The monorepository approach, however, is more troublesome as more teams get to work concurrently. As the number of teams goes up, it requires more planning, adequate branching strategies and feature toggles usage. These precautions are required to keep the application in a releasable state, allowing for the deployment of individual features, while other features are still being worked on by the remaining teams. Potential issues can be avoided by putting more emphasis on release planning, but the overall development speed is bound to be reduced.

Monorepository approach to frontend projects.

There are many benefits to the monorepository approach, which one might consider the opposite of the separate applications approach. Code reuse is simple and straightforward, since the entire codebase lives in one repository. There is a one-off CI/CD and repo configuration. Also, the third-party libraries footprint is minimal with no requirement for complex solutions like webpack externals.

The biggest drawback is the fact that this setup does not scale well when more teams are involved. In other words, the more teams work on a project organized in a monorepository the more cumbersome the process becomes due to the added care required to collaborate on a single codebase and single release artifact.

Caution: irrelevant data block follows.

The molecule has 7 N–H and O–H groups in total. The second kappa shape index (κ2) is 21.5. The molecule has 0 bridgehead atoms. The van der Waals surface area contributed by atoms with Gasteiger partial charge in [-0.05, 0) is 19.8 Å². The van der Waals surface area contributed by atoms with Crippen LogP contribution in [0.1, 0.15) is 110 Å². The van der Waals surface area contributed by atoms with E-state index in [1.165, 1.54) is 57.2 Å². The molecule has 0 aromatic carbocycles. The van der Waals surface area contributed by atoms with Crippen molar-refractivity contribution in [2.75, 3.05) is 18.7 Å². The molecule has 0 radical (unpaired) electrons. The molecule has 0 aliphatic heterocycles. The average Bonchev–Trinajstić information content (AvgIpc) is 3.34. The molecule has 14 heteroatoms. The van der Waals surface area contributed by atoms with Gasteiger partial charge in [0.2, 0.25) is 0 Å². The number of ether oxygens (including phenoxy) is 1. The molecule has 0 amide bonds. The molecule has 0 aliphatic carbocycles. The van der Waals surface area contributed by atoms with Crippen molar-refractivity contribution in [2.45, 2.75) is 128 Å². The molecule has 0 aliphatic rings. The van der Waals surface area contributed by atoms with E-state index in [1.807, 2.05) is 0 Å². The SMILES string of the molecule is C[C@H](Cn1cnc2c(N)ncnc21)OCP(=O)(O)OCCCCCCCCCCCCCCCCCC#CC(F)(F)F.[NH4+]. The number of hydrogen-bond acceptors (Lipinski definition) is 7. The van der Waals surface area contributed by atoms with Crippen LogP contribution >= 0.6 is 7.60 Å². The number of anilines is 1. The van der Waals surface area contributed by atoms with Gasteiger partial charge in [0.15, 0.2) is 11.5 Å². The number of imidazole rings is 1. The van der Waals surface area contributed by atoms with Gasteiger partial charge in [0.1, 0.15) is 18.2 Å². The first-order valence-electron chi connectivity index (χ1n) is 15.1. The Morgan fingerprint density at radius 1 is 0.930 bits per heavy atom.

There are a few variations of the monorepository setup. One would be having separate dependency management for each composite application, bringing it closer to a separate applications setup living in a single repository. On top of that, teams can enable dependency sharing via yarn workspaces, where some dependencies are hosted at the root level.

Micro Frontends in a Monorepository

In order to counter some of the limitations of the monorepository approach, evaluate micro frontends in a monorepository. The differences are limited – most of the strengths and weaknesses of the monorepository approach still apply.

Micro frontends in a monorepository

One key differentiator which justifies the added complexity of the micro frontends architecture is the fact that you can deploy parts of the application (micro frontends) separately. Unlike in the monorepository approach, where you are dealing with a single deployable, you can cherry-pick the composite applications you would like to release as you would with separate, standalone applications. This ability to deploy independently reduces the need for convoluted branching techniques or feature toggles to guard any unfinished work from being visible to the end clients.

The ability to release parts of the application separately does not come at zero cost as deployment details for each micro frontend must be set. It may also require some additional work from a deployment pipeline perspective. However, these costs are minor when weighed against the benefits.

All other considerations of the monorepository approach still apply, as our micro frontends would be hosted in a single repository.

Comparison of Software Development Approaches